Friday, 18 November 2011

My Brain

I woke up on the 17th, a month after my stroke, with new pain in my wrist and knee. Previously the evil had withdrawn from those regions. I was worried that this reversal of progress might indicate a new stroke. My wife drove me to A&E, where I had a new battery of tests. They called my consultant, who ordered another MRI scan, and asked to see me after that. I swear that scanner is getting noisier - still, just the one scan this time.

I went straight up to see the consultant and she had the scan on her system straight away, which was pretty impressive. I know, that shouldn't be impressive these days, but…

A slice of my brain.
Anyway, I took this snap with my phone. It shows a slice through my head, viewed as if from below. It doesn't show the stroke damage - that's lower down than this slice - but I liked this slice because it shows my eyes and optic nerve, so it's quite easy to read. You can also see one ear (I've played with the contrast a bit, and you can't see the other one), and my "wonky nose" as the consultant put it. The black 'holes' near the front of my eyes are actually the lenses, not the pupils.

The good news is that this particular scan can show new stroke damage - that is damage that's occurred in the last ten days. And we didn't see any. So, I'm somewhat reassured that my brain isn't just gradually melting away. And, I've been prescribed some new drugs to help with the pain. They're gabapentin, which is also used to treat epilepsy.

Sunday, 6 November 2011

Stroke update

I want to describe the symptoms that I'm feeling, and how they've changed since I had my stroke on 17th October - almost three weeks ago. I've definitely improved in some ways, having recovered much touch sensation, but I'm also feeling more pain and cold.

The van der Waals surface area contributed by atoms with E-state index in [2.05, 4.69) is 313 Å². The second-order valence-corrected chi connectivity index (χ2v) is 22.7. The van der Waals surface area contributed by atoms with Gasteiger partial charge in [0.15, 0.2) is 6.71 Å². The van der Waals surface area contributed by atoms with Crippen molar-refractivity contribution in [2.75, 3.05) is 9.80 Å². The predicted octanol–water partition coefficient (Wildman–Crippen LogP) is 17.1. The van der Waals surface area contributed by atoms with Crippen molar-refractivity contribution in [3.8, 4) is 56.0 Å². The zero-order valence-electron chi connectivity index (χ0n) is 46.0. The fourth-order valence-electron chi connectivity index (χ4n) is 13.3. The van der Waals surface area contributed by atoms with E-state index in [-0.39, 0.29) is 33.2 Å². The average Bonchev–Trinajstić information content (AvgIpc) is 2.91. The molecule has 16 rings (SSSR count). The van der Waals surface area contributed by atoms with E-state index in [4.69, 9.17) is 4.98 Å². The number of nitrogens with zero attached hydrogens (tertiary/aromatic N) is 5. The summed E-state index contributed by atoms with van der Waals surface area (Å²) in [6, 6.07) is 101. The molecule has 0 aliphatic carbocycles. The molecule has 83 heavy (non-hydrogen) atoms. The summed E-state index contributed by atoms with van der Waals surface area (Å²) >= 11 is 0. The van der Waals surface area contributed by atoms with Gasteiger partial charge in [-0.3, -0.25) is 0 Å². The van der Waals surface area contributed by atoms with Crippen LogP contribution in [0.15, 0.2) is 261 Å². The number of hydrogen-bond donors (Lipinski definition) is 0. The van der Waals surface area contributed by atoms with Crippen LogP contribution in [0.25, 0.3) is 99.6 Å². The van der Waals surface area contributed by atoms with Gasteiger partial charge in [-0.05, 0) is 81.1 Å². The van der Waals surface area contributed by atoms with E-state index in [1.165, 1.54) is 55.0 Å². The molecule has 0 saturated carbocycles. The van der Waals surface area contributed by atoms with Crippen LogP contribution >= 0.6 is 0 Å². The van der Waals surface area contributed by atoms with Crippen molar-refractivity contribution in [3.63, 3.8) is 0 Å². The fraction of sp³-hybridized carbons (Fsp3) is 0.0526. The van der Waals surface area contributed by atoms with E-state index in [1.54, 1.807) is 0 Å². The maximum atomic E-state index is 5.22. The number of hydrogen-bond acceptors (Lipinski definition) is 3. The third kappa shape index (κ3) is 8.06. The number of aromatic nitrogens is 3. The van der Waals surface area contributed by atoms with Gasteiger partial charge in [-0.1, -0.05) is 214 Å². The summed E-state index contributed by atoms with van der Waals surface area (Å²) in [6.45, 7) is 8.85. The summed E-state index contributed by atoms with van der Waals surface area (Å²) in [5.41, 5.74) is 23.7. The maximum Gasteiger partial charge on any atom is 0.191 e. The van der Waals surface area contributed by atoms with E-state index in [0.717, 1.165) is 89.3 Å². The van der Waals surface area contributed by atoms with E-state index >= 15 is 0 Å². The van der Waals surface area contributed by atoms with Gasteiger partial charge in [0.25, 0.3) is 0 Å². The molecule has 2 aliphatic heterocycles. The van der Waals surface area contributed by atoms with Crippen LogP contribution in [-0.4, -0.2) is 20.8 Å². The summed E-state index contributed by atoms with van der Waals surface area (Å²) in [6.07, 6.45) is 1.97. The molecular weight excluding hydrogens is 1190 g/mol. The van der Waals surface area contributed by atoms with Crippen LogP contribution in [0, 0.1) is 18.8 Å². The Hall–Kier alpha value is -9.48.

My stroke (for which I'm still awaiting a definite diagnosis, by the way) was a pure sensory stroke. It hasn't affected my mobility or cognition in any way. That is, apart from a slight lack of confidence when using my left hand. Fortunately, I'm right handed.
Half Michelin man
Currently, I'm feeling the following symptoms pretty much all the time, but all only on the left side. In short, I feel like my left side has been blown up like a balloon, but the sensation is different in different parts.

In my face, I feel like I have a black eye and cauliflower ear, and am a bit numb on the chin. The ear is constantly slightly painful, as if someone had punched me there quite hard a few hours ago. The eye sometimes feels a bit dry, and I use optrex eye drops a few times a week. I don't know if it really is dry, but the eye drops do seem to help.

My neck feels stiff, which is a symptom that has come on in the past few days. Lifting heavy shopping bags hurts my shoulder more than it should. The upper arm feels constantly as if I have a blood pressure monitor inflated on it, but isn't painful. The lower arm including part of my hand (but only the little finger) feels like it's slightly sunburned. When I'm tired, or cold, the pain extends right up my arm, and becomes quite serious. I haven't resorted to pain killers yet, and have no idea if they would work, but this does keep me awake at night somewhat.

My side, over my ribs, feels like it's ballooned up. When I wear a heavy coat, it feels like I'm carrying a few phone directories under my arm. That's the most peculiar of all the sensations, since it feels like my arm should be sticking out almost horizontally. And yet, there's no apparent motion impairment. Between my rib cage and my waist is numb, but I'm please that the chafing sensation at the waist has subsided now.

When I sit down, it feels slightly uncomfortable. It always feels as if someone has left a wooden ruler on my chair, so I always have to check that there's not actually anything there. My thigh also feels constricted, just like the upper arm. Also like the upper arm, it can become painful when cold, but not to the same extent. From the knee down, I feel relatively normal!